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How to Advocate for Literacy

How to Advocate for Literacy

What does it mean to “advocate” for an organization or cause, and how do you do it?  

People advocate to draw attention, change and resources to a cause.

You can advocate in different ways. For example, you can:

  • talk to friends and neighbors about an issue that needs their support. 
  • contact influencers, such as elected officials, who can address your issue through policy changes, new legislation, funding or awareness. 

Use these effective advocacy tips from a staffer who received advocacy calls for a Senator.

  1. Give your name, city, and zip code, and say "I don't need a response." The office can quickly confirm you are a constituent and tally your position. 
     
  2. Only call your own representatives. Your tally will not count unless you give your city and zip or call from an in-state area code. Without a zip code your call will be ignored. 
     
  3. State the issue and state your position. "I am in favor of increased funding for adult and family literacy programs." Be simple and direct. Offices only tally who is in favor and who is against an issue.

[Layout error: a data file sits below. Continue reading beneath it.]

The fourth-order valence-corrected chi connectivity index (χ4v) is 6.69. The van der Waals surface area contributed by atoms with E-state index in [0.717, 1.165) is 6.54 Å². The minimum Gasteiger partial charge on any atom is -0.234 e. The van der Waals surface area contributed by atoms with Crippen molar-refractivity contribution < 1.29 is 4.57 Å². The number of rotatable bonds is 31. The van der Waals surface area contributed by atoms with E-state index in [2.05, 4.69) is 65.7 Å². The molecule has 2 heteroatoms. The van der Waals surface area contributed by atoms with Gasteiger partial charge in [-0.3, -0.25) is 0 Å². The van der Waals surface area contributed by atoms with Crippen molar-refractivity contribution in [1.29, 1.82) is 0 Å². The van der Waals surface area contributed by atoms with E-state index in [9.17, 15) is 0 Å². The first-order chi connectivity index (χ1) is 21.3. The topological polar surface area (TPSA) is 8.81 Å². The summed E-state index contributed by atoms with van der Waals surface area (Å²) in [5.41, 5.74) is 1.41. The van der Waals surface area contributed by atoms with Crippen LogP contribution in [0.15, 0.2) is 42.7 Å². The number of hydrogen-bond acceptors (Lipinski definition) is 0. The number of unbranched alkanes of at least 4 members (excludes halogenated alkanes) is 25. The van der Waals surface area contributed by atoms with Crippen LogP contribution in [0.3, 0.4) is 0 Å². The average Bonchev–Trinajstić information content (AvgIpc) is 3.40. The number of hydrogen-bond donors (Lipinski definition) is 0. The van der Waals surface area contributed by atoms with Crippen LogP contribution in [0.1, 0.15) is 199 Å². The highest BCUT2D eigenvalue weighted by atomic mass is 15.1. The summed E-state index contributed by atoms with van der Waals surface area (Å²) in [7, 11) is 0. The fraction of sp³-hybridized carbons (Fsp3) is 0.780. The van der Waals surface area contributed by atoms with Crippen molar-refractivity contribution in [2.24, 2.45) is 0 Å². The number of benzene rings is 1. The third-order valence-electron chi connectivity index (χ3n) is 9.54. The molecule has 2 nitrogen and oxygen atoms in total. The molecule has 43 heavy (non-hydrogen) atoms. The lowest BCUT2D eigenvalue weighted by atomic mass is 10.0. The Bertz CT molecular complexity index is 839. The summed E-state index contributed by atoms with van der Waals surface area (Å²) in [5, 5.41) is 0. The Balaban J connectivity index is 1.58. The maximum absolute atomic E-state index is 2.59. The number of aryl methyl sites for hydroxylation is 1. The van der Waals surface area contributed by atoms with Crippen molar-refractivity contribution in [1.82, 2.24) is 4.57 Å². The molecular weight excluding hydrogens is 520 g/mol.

4. Be polite. Staffers at the Capitol answer nonstop calls for 9 hours every day. Thank them for their hard work. Without them our Senators and Representatives cannot represent us.

    Here is an example of an advocacy call:

    "Hi, my name is Mark, I'm a constituent from [City], zip code *****, I don't need a response. I am in favor of increased funding for adult and family literacy programs.  I encourage the Senator to support this funding. Thanks for your hard work answering the phones!"

A clear and direct message helps the office answer more calls per hour, so more people get heard. 

The bigger the tally, the more powerful your voice.

Pick one issue each day, use this format (I am in favor of _____ or I oppose ______), and call your Senators and Representative in Wisconsin and Washington, D.C., on their Office lines.

You’re on your way to being heard.

Thank you, Doris Ravotas from the Kalamazoo Literacy Council, for sharing this with us.